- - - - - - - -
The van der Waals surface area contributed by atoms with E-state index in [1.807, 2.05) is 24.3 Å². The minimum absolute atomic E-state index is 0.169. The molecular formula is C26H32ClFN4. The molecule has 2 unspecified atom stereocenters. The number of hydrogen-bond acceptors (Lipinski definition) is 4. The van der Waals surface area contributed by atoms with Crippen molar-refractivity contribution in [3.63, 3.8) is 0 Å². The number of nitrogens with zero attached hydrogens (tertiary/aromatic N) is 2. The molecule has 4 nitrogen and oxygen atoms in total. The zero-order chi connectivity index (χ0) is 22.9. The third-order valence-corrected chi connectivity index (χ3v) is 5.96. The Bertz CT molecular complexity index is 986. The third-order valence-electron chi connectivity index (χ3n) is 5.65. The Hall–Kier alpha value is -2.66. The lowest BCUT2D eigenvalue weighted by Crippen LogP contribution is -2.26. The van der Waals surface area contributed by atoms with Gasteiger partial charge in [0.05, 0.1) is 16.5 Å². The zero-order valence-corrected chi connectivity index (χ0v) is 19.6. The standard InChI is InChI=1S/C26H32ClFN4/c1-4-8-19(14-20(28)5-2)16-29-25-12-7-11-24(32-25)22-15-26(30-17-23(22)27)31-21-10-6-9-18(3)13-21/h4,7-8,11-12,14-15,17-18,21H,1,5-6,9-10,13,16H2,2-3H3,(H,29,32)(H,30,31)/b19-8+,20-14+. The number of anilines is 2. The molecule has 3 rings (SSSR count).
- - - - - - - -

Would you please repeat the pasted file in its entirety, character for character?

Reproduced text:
The van der Waals surface area contributed by atoms with E-state index in [1.807, 2.05) is 24.3 Å². The minimum absolute atomic E-state index is 0.169. The molecular formula is C26H32ClFN4. The molecule has 2 unspecified atom stereocenters. The number of hydrogen-bond acceptors (Lipinski definition) is 4. The van der Waals surface area contributed by atoms with Crippen molar-refractivity contribution in [3.63, 3.8) is 0 Å². The number of nitrogens with zero attached hydrogens (tertiary/aromatic N) is 2. The molecule has 4 nitrogen and oxygen atoms in total. The zero-order chi connectivity index (χ0) is 22.9. The third-order valence-corrected chi connectivity index (χ3v) is 5.96. The Bertz CT molecular complexity index is 986. The third-order valence-electron chi connectivity index (χ3n) is 5.65. The Hall–Kier alpha value is -2.66. The lowest BCUT2D eigenvalue weighted by Crippen LogP contribution is -2.26. The van der Waals surface area contributed by atoms with Gasteiger partial charge in [0.05, 0.1) is 16.5 Å². The zero-order valence-corrected chi connectivity index (χ0v) is 19.6. The standard InChI is InChI=1S/C26H32ClFN4/c1-4-8-19(14-20(28)5-2)16-29-25-12-7-11-24(32-25)22-15-26(30-17-23(22)27)31-21-10-6-9-18(3)13-21/h4,7-8,11-12,14-15,17-18,21H,1,5-6,9-10,13,16H2,2-3H3,(H,29,32)(H,30,31)/b19-8+,20-14+. The number of anilines is 2. The molecule has 3 rings (SSSR count).